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Uncommon Ways Your Song Can Make You Money.


Professional songwriters can generate different sources of income from their songs in the same way authors create additional income by turning a novel into a movie, TV series, or graphic novel. It doesn’t matter whether your work has generated a million plays or just a handful of listens; your compositions may still be able to generate more revenue. All it takes is an open mind, a little creativity, and some luck.


Treat your song like a business by doing research on other revenue avenues to help you get compensated for your work but always remember to remain the owner of your copyright. Here are a few ways your back catalog could give your bottom line a boost:


Make an Old Song New Again - The possibilities are endless. You could remix a song, remove the lyrics, release an instrumental version, and pitch it to music supervisors for a potential sync in a movie or TV show. How about stripping your sound down and recording a raw, unplugged version?


Make Music for Video Games - Many songwriters have been quite successful at creating original music for video games. To put this growing field in perspective, check out Kotaku, a popular gaming site that profiles game composers.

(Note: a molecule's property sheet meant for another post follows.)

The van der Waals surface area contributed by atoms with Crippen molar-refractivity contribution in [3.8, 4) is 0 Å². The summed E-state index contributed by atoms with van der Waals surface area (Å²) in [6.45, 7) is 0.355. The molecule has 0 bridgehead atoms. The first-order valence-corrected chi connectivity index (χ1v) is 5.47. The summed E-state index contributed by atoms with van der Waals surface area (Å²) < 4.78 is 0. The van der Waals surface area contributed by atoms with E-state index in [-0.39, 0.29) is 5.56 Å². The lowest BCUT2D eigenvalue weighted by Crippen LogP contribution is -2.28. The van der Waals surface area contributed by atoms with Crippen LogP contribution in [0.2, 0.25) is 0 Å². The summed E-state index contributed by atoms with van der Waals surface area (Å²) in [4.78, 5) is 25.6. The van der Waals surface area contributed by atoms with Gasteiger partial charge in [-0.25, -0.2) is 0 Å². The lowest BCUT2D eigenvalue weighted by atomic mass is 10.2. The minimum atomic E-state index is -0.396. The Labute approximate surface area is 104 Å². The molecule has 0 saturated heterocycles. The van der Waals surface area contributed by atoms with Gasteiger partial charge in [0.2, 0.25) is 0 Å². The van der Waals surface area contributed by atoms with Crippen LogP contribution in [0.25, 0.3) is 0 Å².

Sell Your Songs to Stock Music Libraries - Stock music can pop up in a variety of places including shops, podcasts, meditation apps, elevators, and corporate training videos. According to a report by The Guardian, everything from simple keyboard motifs to epic orchestral tracks are needed by music libraries so they can license them to customers for a variety of purposes.



License Your Lyrics - If you search for any given song’s lyrics online, you will most certainly find entire websites devoted to decoding countless recorded works. Much like how digital streaming services must pay songwriters, online lyric services are legally bound to pay songwriters for displaying their work. There isn’t a set statutory rate either; the fee may take the form of a blanket license covering a specific time period, or a percentage of yearly gross sales.


Print Music Royalties - While they’re not as common nowadays, print music royalties can be a significant revenue source for some songwriters. Unlike mechanical licenses for physical reproduction, there is no set statutory rate for print royalties; they are established in direct negotiation with the licensor instead.


Check out the full article on Songtrust HERE.


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